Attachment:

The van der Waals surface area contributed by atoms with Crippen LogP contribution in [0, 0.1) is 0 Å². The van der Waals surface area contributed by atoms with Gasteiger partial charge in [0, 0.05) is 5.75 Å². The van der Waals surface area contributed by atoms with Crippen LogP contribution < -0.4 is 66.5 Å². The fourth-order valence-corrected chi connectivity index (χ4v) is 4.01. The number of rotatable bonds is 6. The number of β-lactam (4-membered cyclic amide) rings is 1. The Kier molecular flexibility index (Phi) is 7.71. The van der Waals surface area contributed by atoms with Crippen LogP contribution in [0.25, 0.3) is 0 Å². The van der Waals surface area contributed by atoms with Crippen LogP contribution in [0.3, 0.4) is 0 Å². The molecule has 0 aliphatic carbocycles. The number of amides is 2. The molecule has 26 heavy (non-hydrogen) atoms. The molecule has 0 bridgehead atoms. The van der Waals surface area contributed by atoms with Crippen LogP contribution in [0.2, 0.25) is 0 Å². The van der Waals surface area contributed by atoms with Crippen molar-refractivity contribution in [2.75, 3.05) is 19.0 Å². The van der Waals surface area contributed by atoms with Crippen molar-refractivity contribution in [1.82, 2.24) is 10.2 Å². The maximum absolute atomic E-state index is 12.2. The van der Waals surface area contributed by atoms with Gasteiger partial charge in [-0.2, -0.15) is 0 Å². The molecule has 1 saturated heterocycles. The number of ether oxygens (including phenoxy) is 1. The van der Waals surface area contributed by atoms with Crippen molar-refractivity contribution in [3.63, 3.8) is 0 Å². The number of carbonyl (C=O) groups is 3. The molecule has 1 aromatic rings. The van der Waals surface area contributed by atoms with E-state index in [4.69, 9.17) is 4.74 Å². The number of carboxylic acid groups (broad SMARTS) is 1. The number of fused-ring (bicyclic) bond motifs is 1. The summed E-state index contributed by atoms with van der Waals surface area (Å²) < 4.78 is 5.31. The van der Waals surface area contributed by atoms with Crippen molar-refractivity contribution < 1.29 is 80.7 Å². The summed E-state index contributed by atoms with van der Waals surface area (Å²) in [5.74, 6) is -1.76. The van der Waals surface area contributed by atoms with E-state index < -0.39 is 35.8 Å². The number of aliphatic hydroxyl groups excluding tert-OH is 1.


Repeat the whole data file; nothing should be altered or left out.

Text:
The van der Waals surface area contributed by atoms with Crippen LogP contribution in [0, 0.1) is 0 Å². The van der Waals surface area contributed by atoms with Gasteiger partial charge in [0, 0.05) is 5.75 Å². The van der Waals surface area contributed by atoms with Crippen LogP contribution < -0.4 is 66.5 Å². The fourth-order valence-corrected chi connectivity index (χ4v) is 4.01. The number of rotatable bonds is 6. The number of β-lactam (4-membered cyclic amide) rings is 1. The Kier molecular flexibility index (Phi) is 7.71. The van der Waals surface area contributed by atoms with Crippen LogP contribution in [0.25, 0.3) is 0 Å². The van der Waals surface area contributed by atoms with Crippen LogP contribution in [0.3, 0.4) is 0 Å². The molecule has 0 aliphatic carbocycles. The number of amides is 2. The molecule has 26 heavy (non-hydrogen) atoms. The molecule has 0 bridgehead atoms. The van der Waals surface area contributed by atoms with Crippen LogP contribution in [0.2, 0.25) is 0 Å². The van der Waals surface area contributed by atoms with Crippen molar-refractivity contribution in [2.75, 3.05) is 19.0 Å². The van der Waals surface area contributed by atoms with Crippen molar-refractivity contribution in [1.82, 2.24) is 10.2 Å². The maximum absolute atomic E-state index is 12.2. The van der Waals surface area contributed by atoms with Gasteiger partial charge in [-0.2, -0.15) is 0 Å². The molecule has 1 saturated heterocycles. The number of ether oxygens (including phenoxy) is 1. The van der Waals surface area contributed by atoms with Crippen molar-refractivity contribution in [3.63, 3.8) is 0 Å². The number of carbonyl (C=O) groups is 3. The molecule has 1 aromatic rings. The van der Waals surface area contributed by atoms with E-state index in [4.69, 9.17) is 4.74 Å². The number of carboxylic acid groups (broad SMARTS) is 1. The number of fused-ring (bicyclic) bond motifs is 1. The summed E-state index contributed by atoms with van der Waals surface area (Å²) < 4.78 is 5.31. The van der Waals surface area contributed by atoms with Crippen molar-refractivity contribution < 1.29 is 80.7 Å². The summed E-state index contributed by atoms with van der Waals surface area (Å²) in [5.74, 6) is -1.76. The van der Waals surface area contributed by atoms with E-state index < -0.39 is 35.8 Å². The number of aliphatic hydroxyl groups excluding tert-OH is 1.